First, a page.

By Ralphine Major
On a beautiful day filled with blue skies and a gentle breeze, family and friends celebrated with this outstanding family of the Gibbs Community in Corryton. Everything was perfectly planned and carried out the “Wright” way! My family and I were on hand for this joyous occasion on Sunday, August 26, at Clapps Chapel United Methodist Church. The event was hosted by the Wrights’ sons and their wives. The daughters-in-law, with help from Judy Spitzer and Becky Calfee, honored this wonderful couple in a clever way by using a farm theme. With farm decorations adorning the table, guests were treated to delicious pastries topped with berries, fresh-baked cookies, mixed nuts, a tasty Tennessee orange punch, and mouth-watering cupcakes created by Becky Calfee. The cupcakes, which were topped off with chocolate-shaped farm animals, were eye-catchers. In fact, they looked so professional, I thought it was a catered event. The Wrights were surrounded by family and friends, including the Spitzer and Thompson families on Georgia’s side. Though I did not need to attend a reception to write about this special couple whose marriage has spanned 70 years, I would not have missed it for the world! Bill and Georgia have already written their story day by day all through the years.
This amazing couple met at Gibbs High School after Bill’s family moved to Corryton in his sophomore year. They had lived in town where he attended Fulton High School. When she was twelve, Georgia’s family moved to Corryton from the Loyston/Norris Dam area after the TVA buyout of property. After they were married, Bill worked for Fulton’s about fifteen years. He left Fulton’s after discovering that: (1) he made more money on the farm at the time than at Fulton’s; and (2) running a dairy farm himself and also running two milk tankers for Dairymen, Inc., hauling milk for the surrounding farms in the area took more time than he had when “working full-time.” Many times, my brother, Wayne, and I saw the Dairymen milk tanker pull into our dairy barn to load and transport milk.
With all the scenes from a farm setting, their homestead could appear in any magazine about country life. There is the house, barn, silos, pond, hay, animals, and, of course, family. The Wrights have always set aside time to spend with family. They are blessed with three sons and daughters-in-law. Dave is retired from South Central Bell. He is often in the media and is probably best known as a Knox County Commissioner for the Eighth District. His wife, Pat, owns her own beauty shop; and they have been married 46 years. Richard works for the post office. He and his wife, Jane, celebrate their 40th anniversary this year. Jane retired from TVA as a computer analyst after thirty-one years but continues to do contract work three days a week. It was our dad’s delight to stand at the top of the driveway and yell to Richard when he went down the road on his mail run. Charlie and Christina are retired Lieutenant Colonels for the U.S. Army. I once rode to work in a van-pool with Charlie, though the West Point graduate now works in Oak Ridge. Charlie told me that he and Christina only have 37 more anniversaries to go to catch up with his Mom and Dad!
The Wright’s family tree branches out with five grandchildren who are graduates of Emory University, University of Tennessee, East Tennessee State University, United States Air Force Academy; and the last one is a junior at Milligan College. There are two great-grandchildren: one in Tennessee and one in Florida.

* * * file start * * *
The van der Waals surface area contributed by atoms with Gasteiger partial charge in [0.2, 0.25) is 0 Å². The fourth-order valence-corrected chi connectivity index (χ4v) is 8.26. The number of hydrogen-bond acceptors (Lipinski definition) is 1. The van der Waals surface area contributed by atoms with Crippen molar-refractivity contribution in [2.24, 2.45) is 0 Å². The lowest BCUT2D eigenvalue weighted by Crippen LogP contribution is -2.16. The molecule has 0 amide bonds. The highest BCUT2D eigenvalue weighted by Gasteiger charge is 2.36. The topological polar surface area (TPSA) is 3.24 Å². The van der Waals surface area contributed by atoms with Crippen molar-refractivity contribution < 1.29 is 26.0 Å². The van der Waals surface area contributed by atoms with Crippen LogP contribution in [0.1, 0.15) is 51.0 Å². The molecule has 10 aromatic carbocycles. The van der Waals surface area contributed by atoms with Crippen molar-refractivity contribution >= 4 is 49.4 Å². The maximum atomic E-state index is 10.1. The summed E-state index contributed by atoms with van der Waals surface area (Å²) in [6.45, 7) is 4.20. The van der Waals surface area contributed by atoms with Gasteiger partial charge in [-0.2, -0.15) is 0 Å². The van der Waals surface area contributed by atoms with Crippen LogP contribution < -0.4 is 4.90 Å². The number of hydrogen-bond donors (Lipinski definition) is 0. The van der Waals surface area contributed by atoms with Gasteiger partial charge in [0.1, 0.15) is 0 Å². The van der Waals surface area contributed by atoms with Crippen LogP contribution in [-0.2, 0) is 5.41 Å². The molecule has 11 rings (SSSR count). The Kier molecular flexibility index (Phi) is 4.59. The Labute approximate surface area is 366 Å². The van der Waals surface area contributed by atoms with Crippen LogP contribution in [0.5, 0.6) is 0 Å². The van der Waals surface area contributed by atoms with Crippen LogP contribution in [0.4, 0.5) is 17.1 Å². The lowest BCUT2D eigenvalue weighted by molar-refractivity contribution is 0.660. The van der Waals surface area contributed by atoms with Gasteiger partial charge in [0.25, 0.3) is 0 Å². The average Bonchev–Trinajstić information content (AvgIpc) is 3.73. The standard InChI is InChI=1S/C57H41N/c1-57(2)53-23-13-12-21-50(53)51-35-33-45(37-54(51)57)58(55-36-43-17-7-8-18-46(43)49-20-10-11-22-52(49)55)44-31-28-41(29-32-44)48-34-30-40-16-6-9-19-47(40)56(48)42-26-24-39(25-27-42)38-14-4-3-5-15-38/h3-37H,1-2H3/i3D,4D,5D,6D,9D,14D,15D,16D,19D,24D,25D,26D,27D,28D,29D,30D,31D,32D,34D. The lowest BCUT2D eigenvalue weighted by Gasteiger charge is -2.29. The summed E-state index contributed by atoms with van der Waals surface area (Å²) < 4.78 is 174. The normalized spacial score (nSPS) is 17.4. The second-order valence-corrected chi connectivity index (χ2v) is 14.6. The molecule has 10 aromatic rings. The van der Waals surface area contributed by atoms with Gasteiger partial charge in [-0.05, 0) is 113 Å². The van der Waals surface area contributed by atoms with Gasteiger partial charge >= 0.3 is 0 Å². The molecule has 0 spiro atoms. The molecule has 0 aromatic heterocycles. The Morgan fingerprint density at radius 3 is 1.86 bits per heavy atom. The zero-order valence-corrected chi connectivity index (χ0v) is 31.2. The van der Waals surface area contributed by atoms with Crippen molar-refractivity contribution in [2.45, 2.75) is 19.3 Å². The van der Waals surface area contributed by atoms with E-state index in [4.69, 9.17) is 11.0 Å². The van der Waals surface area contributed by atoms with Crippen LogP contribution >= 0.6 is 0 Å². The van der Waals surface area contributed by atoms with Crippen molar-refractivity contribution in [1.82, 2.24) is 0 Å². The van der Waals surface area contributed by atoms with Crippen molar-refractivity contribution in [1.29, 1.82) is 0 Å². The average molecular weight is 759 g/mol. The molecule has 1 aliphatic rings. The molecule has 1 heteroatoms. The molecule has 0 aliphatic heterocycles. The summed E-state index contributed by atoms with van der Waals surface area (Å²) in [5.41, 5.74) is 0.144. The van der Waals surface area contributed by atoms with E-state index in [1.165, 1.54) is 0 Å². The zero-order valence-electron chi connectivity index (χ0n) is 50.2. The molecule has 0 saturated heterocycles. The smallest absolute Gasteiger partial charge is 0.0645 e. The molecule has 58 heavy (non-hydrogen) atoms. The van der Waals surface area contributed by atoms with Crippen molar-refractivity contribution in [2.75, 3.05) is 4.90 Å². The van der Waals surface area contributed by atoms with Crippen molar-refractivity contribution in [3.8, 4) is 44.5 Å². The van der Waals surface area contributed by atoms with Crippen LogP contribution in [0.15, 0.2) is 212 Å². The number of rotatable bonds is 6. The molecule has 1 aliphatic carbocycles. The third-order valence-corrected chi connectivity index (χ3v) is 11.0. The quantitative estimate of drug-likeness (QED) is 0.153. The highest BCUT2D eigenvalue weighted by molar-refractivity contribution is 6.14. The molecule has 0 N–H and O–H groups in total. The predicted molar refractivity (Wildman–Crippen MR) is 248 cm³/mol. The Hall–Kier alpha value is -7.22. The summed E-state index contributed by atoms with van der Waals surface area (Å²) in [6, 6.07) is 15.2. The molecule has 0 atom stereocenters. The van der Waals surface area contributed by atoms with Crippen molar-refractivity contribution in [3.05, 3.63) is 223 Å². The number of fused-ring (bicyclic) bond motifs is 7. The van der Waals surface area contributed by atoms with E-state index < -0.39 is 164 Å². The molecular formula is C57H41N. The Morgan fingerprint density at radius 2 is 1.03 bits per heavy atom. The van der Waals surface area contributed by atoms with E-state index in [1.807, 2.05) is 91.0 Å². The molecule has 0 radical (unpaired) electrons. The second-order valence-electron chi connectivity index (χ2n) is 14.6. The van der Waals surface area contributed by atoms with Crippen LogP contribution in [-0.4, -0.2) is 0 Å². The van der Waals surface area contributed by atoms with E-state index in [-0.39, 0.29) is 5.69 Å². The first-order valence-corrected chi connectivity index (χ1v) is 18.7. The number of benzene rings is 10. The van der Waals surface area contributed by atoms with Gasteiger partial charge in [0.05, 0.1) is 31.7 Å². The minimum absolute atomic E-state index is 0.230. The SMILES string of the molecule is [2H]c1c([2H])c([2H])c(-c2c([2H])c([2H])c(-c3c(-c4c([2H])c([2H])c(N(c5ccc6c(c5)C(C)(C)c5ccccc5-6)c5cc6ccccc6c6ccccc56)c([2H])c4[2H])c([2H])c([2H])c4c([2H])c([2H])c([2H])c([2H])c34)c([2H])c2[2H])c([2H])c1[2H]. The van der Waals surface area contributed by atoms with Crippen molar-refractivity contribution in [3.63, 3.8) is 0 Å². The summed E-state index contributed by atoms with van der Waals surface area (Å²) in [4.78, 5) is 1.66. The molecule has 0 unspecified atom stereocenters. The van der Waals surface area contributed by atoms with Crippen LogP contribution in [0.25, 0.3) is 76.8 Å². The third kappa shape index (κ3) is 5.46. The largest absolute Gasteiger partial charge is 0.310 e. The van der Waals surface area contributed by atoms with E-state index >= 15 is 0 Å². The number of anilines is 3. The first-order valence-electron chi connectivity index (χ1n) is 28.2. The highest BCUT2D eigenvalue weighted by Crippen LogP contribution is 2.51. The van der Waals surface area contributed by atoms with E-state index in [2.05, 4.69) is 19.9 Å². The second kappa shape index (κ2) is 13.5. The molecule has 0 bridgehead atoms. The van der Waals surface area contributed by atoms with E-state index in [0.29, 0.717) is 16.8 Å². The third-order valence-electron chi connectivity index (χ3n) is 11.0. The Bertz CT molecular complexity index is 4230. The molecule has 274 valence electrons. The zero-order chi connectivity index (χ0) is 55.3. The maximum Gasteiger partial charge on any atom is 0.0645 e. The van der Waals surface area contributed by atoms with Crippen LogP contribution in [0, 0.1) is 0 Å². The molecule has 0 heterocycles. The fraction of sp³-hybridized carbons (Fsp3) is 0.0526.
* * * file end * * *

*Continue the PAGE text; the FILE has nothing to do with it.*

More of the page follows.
The Wrights were some of our Dad’s dearest friends. Ralph could roll off the words “Bill Wright” as though they were one. I have seen Bill Wright baling hay in our field many, many times. Wayne reminded me that Bill Wright went with Dad and him to Sweetwater, Tennessee, to look for a tractor. Wayne recalls when they drove onto the parking lot, Bill spotted a Massey Ferguson 135 and said, “Majors, there’s your tractor.” They bought it. Ralph also bought a white ‘84 Chevrolet pickup truck from Bill Wright. Though he had it painted a wine color, Dad drove it for years and still had it when he died.
In addition to family, something else is very important to Bill and Georgia. Just inside the entrance at Clapps Chapel were pictures of Bill in uniform along with military memorabilia. A basket on the table held donations that were designated for HonorAir, the program started by Eddie Mannis to honor war veterans by taking them on a trip to visit the war memorial in Washington D.C. Bill served in World War II and Georgia traveled with him whenever they moved from one military base to another while he was in the service.
Bill and Georgia Wright embody all that is good in America: working hard, helping neighbors, and putting a strong emphasis on family ties and values. They are what makes families and communities strong and our nation great. Truly, they are awesome! Jane shared something so precious about her mother-in-law and father-in-law, I hope it inspires all who read it: “At the end of the day, Bill and Georgia have ‘story hour’ as they call it. Because of her failing eyesight, he reads to her the noteworthy news of the day from the newspaper, The Knoxville Focus, Reader’s Digest, Foxfire book, etc. This time, the story will be ‘their own’—and what a life story to tell.
Publisher’s Note: I have been very blessed to know Georgia and Bill Wright for several years. There are no two finer people anywhere. They embody everything that is good with regard to Family and Community. In fact, they are an outstanding example of what parents and grandparents should be. I am thankful that they are my friends. My prayer is that they enjoy many more celebrations together. Steve Hunley, Publisher.